17. 17. Implementation Schedule ■ Setting schedule for full implementation is risky ▪ Can you force business change in attitudes, process, culture in that timeframe? ■ Prioritize objectives and select features to support ▪ Focusing on the first building blocks of success then improving will yield better results. ▪ I.E. Scheduling before Resource Management. Both before Earned Value. ■ Trim the Fat ▪ Eye candy is nice. But, is it necessary for success? ■ Six Month Development Cycle ■ Six Month Absorption Cycle
  18. 18. Branding and Marketing ■ What are you doing? ■ Does everyone know and understand? ■ Why are you doing it? ■ How will everyone benefit? ■ What is the human value to this effort? ■ What is the progress of the change? ■ When will I be impacted by the change? ■ How will I be impacted by the change? ■ What were the results of the change? What value did I provide/get from participating in the change? ■ What’s next? REGULAR COMMUNICATION PREVENTS ALIENATION
  19. 19. Measuring Adoption ■ Complaint Count ■ Attitude Improvement ■ Time saved ■ Report Quality ■ Data Accuracy ■ Requests for Analysis/Reports ■ Confidence in Process ■ Confidence in System
  20. 20. Improving Adoption ■ System issues first ▪ System complaints are cheap to fix – human emotions are not. ■ Process issues first ▪ Processes may not have been properly integrated – fix them now or human emotions and culture will prevent future success. ■ Cultural influencers second ▪ People can and will talk. All the counter-talk will not work without having proof of the first two items above. ■ Be patient always ▪ Change takes time. ▪ Rushing and forcing only sours the culture. ■ Overcome social perceptions by observing and listening ▪ People respond well to active listeners.
  21. 21. Easy Mistakes ■ Doing too much at one time. ▪ Match priorities to business needs and capacity to change. ■ Defining answer without participation from business. ▪ Help them discover the same answer by their own conclusion. ■ Mandating change without sharing vision. ▪ Help them see and feel value in what they do by sharing results. ■ Design without involvement. ▪ Allow Users/Advisors to influence outcomes for increased adoption. ■ Lack of clear and authoritative sponsorship. ▪ Build sponsorship, help them communicate and reinforce. ■ Calling yourselves the Primavera Team ▪ Now you are affiliated with a product, not a process or competency.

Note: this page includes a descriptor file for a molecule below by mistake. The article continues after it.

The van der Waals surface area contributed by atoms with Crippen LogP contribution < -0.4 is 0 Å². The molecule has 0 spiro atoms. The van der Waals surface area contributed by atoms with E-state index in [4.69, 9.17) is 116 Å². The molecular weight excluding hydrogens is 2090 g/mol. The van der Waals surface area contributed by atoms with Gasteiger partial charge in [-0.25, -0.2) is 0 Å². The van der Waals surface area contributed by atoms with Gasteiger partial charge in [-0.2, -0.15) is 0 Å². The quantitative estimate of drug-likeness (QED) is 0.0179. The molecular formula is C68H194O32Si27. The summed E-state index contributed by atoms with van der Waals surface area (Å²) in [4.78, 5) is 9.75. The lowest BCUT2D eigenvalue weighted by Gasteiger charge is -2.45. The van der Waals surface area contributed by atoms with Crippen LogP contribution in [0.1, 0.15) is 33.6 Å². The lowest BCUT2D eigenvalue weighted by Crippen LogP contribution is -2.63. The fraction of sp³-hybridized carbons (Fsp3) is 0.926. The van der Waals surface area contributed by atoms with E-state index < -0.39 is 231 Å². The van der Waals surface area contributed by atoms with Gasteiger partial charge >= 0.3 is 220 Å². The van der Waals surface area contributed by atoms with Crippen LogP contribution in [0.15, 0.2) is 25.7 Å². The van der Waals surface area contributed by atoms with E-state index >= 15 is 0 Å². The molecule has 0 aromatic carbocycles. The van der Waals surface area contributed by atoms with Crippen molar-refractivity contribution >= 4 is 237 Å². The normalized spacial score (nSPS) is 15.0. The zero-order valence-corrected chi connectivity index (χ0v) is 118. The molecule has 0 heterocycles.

22. 22. Some of our recent and current Implementation Cycles
  23. 23. Report Quality ■ Reports had missing activities and were difficult to maintain ■ Establish use of standardized project and activity codes PROBLEM: SOLUTION:
  24. 24. Timesheet Accuracy ■ Too many activities for tracking time, which resulted in users not recording time accurately ■ Revise WBS and task list, providing a standardized group of time tracking activities PROBLEM: SOLUTION:
  25. 25. Web Delivery vs. Client ■ Open user access led to the perception that data was “always out of date”, due to misunderstanding of data date use ■ Centralize data management to program controls team ■ Provide users with schedule reports in various formats PROBLEM: SOLUTION:
  26. 26. Schedule Update Process ■ Schedule update process was time consuming and spanned 3 days out of the week. ■ Schedule update meetings lacked substantive review ■ Standardized update collection format OUTSIDE of a meeting, which allowed updates to be completed in single day ■ Schedule update meetings now focus on issue resolution, rather than date gathering PROBLEM: SOLUTION:
  27. 27. Schedule Development Process ■ Lacked standardized program schedule initiation, resulting in program schedules with too much and/or unusable data ■ Standardize schedule templates and incorporate variables into schedule templates ■ Create combined reports using BI Publisher PROBLEM: SOLUTION:
  28. 28. Schedule Development Process cont…
  29. 29. Earned Value Currently in Progress ■ Method for producing Earned Value metrics were highly desired, but largely misunderstood and feared, leading to contention ■ Rebrand to a different name – Resource Planning & Capacity ■ Refocus metric to meaningful applications ■ Focus on immediate business need ■ One bite at a time ■ Basics first ■ Build on next element when absorption is complete Problem: Solution:
  30. 30. Earned Value cont…
  31. 31. Current State: Where We Are Today
  32. 32. Then and Now ■ Lack of ownership ■ Disorganization/Confusion ■ Poor data integrity ■ Stakeholders created their own tracking methods to avoid using Primavera ■ Finger Pointing: “the blame game” ■ Processes and Procedures ■ Metrics ■ Data Integrity ■ Stakeholders have trust in the data the group provides ■ Program Controls works as a cohesive unit ■ Continuous Professional Development ■ Lower attrition Then: Now:
  33. 33. Key Elements to Success ■ Communication ■ Leadership implementation of industry best practices ■ Clear definition of what the stakeholder wants/needs from Primavera ▪ Each person is a customer of Program Controls ■ Processes and Procedures ■ Data Validation ■ Continuous Improvement ■ Training, Training, Training
  34. 34. Thank you for your participation. Please reach out if you have questions. christopher_stimpson@beaerospace.com guy_tufte@beaerospace.com andrea_vestal@beaerospace.com
  35. 35. Please complete the session evaluation We appreciate your feedback and insight You may complete the session evaluation either on paper or online via the mobile app